“No we don’t. What are you talking about?”

“Don’t you remember? The Harpooneers.”

The fact that she’d managed not to remember staggered Karla. Maybe she had begun believing too much in her own Rokhshan lie, despite intentionally bringing it up as little as possible. “It should be harder, though,” she said to cover her confusion, “shouldn’t it? Isn’t lift harder than controlled falling?”

“You once told me all flying is controlled falling.”

“I know I did! Stop quoting me.”

“Look,” Kio said, and Karla got the sudden feeling that he’d been thinking about this a lot while a cat. “I knew you’d say it doesn’t make sense. But it’s what happened. It’s all we’ve got. We know gliders can make it up, and we know birds can make it down.”

“You can’t expect me to just accept that. There is a real aeronautical mystery here–”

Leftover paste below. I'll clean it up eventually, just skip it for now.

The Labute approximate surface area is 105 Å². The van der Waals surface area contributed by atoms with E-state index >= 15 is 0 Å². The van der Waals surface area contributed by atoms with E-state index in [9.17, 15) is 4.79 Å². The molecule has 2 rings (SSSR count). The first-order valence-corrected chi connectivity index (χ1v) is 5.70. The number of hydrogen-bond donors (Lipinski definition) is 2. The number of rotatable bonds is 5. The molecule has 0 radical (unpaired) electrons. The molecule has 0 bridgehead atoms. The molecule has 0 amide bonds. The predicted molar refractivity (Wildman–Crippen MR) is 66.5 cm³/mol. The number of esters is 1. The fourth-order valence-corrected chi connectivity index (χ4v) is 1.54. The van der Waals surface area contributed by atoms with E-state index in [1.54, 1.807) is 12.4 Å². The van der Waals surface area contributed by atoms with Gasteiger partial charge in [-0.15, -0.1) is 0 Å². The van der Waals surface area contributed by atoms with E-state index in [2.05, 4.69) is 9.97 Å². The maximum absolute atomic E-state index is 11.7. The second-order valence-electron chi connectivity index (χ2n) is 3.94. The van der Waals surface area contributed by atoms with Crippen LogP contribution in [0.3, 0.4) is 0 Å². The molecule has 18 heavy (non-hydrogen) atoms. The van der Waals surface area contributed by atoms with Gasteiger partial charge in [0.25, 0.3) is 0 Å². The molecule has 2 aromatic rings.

“And you can solve it on the surface.”

That stopped Karla in her tracks. Whatever she’d been readying to say next fell out of her mouth and slipped away into the sky.

He was right. Of course he was. The only place to solve the mystery of how to reach the surface was the surface itself, the place where her mother Mara had launched the greatest skybound expedition in history. She could go to the big island, and from there, investigate the origins of the Harpooneers. She could go about as one openly, drop the Rokhshan façade…

Her eyes grew warm, and a dam burst from behind them. Kio, long since having dried his eyes, looked startled.

Karla managed to get her knees under her before sobs wracked her body harder than a coughing fit. Hot tears dug trenches down her face.

Kio dropped down before her, but she pushed him away. “Don’t,” she babbled. “Don’t make this harder.”

“You don’t want to say–”

It’s NOT goodbye!” Her shout rebounded around the space, climbed up Castle Nashido and shot out into the sky. “You’ve tricked me into admitting that briefly leaving is the only way forward. When we’re both on the surface, you owe me an amazing apology for this.”

“Fair enough.” Kio smiled.

He’s already there, in his head. He thinks I’ll see him again.

So what am I so worried about?